Most runners should try selecting songs that fall into the 140-170 bpm range. That’ll generally work if you’re going for a gentle jog (140 bpm) or if you’re aiming for a decent running speed (170 bpm). Though you’ll need an even higher bpm if you’re training for a sub 5 minute km.
But how the heck do you work out beats per minute you ask? Well there are apps that can figure it out for you.
Jog FM has a huge range of songs and their bpms for you to create your perfect running playlist, or you can opt for Spotify Running. Start running and it’ll match songs (you can select genres thankfully!) to your cadence. How cool is that?!
But if this whole sync your music to your speed really isn’t doing anything for you. Don’t stress.
That’s where music’s other motivational powers come in to play.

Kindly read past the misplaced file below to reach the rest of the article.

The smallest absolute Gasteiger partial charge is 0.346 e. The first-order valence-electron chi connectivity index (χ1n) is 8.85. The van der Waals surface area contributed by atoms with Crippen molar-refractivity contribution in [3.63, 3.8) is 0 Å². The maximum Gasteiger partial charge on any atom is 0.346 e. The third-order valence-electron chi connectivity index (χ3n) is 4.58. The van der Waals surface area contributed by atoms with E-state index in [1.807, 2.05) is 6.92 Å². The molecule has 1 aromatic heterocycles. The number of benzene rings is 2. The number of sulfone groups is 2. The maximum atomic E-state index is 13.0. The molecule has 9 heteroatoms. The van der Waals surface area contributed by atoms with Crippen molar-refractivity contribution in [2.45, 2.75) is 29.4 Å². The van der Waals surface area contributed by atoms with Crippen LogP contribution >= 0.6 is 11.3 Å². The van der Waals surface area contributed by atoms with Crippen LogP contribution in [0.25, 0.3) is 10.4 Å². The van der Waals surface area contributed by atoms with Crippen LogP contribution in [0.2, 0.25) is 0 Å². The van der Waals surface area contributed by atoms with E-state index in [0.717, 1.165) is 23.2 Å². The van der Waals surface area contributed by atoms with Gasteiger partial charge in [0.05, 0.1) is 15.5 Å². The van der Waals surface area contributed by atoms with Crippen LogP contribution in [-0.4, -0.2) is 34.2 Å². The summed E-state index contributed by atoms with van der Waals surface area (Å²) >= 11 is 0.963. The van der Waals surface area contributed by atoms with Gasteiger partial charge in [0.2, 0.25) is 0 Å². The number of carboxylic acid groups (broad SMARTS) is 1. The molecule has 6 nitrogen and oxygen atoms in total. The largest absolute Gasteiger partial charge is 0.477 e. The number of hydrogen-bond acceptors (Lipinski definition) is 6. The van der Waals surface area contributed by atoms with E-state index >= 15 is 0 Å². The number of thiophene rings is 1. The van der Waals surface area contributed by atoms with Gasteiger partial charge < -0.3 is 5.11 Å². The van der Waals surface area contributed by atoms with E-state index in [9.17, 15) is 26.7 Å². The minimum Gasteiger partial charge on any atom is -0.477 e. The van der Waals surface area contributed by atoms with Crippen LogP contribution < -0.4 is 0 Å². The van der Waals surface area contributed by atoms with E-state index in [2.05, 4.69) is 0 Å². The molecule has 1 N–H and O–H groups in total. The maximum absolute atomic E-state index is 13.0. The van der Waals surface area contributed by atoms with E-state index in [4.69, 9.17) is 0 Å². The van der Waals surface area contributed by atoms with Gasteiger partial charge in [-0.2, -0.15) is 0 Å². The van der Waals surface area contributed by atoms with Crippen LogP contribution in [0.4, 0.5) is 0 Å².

Music for distraction
At some point during exercise your body is going to begin feeling fatigued. You’ll start to breathe heavier, sweat will start pouring and your muscles will begin to feel the burn.
Music is your diversion.
When you have your fave Calvin Harris tune pumping in your ears, you can be so immersed that your brain doesn’t react to these physiological tiredness triggers as quickly as normal. That is, you don’t feel like you have to stop or slow down so soon.
That’s why it seems easier to run that 6km or get through those final few reps. You ignore, or at least get distracted from, the initial signs of fatigue and keep powering on.
However, the benefit of music as a distraction only works to a point. For low to moderate intensity exercise, music works a treat. If you’re going for high intensity, physical exhaustion will win out.
Music for motivation
Nothing effects your mood quite like music, right?
If you have a strong emotional connection to a song, whether it’s because you can relate to the lyrics, the singer’s emotion or even if it brings back good memories, it can have a huge effect on how you feel – instantly.